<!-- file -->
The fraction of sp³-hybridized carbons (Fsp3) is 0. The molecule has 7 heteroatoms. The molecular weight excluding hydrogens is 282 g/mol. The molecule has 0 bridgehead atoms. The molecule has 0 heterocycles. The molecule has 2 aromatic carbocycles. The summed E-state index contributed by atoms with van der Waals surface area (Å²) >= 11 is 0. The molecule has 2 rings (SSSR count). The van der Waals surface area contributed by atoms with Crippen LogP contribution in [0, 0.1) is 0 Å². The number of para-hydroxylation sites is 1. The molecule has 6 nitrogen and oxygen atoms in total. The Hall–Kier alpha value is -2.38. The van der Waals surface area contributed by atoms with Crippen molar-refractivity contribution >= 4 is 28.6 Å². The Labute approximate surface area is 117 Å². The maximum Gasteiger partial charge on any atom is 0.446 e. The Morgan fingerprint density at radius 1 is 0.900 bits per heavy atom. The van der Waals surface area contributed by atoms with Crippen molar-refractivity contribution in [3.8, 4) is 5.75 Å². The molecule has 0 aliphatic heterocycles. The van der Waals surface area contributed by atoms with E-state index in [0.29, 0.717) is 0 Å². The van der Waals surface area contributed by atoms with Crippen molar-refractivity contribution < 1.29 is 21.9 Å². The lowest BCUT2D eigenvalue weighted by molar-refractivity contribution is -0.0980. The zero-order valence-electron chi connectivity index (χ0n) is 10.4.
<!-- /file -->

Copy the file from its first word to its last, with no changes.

The fraction of sp³-hybridized carbons (Fsp3) is 0. The molecule has 7 heteroatoms. The molecular weight excluding hydrogens is 282 g/mol. The molecule has 0 bridgehead atoms. The molecule has 0 heterocycles. The molecule has 2 aromatic carbocycles. The summed E-state index contributed by atoms with van der Waals surface area (Å²) >= 11 is 0. The molecule has 2 rings (SSSR count). The van der Waals surface area contributed by atoms with Crippen LogP contribution in [0, 0.1) is 0 Å². The number of para-hydroxylation sites is 1. The molecule has 6 nitrogen and oxygen atoms in total. The Hall–Kier alpha value is -2.38. The van der Waals surface area contributed by atoms with Crippen molar-refractivity contribution >= 4 is 28.6 Å². The Labute approximate surface area is 117 Å². The maximum Gasteiger partial charge on any atom is 0.446 e. The Morgan fingerprint density at radius 1 is 0.900 bits per heavy atom. The van der Waals surface area contributed by atoms with Crippen molar-refractivity contribution in [3.8, 4) is 5.75 Å². The molecule has 0 aliphatic heterocycles. The van der Waals surface area contributed by atoms with E-state index in [0.29, 0.717) is 0 Å². The van der Waals surface area contributed by atoms with Crippen molar-refractivity contribution < 1.29 is 21.9 Å². The lowest BCUT2D eigenvalue weighted by molar-refractivity contribution is -0.0980. The zero-order valence-electron chi connectivity index (χ0n) is 10.4.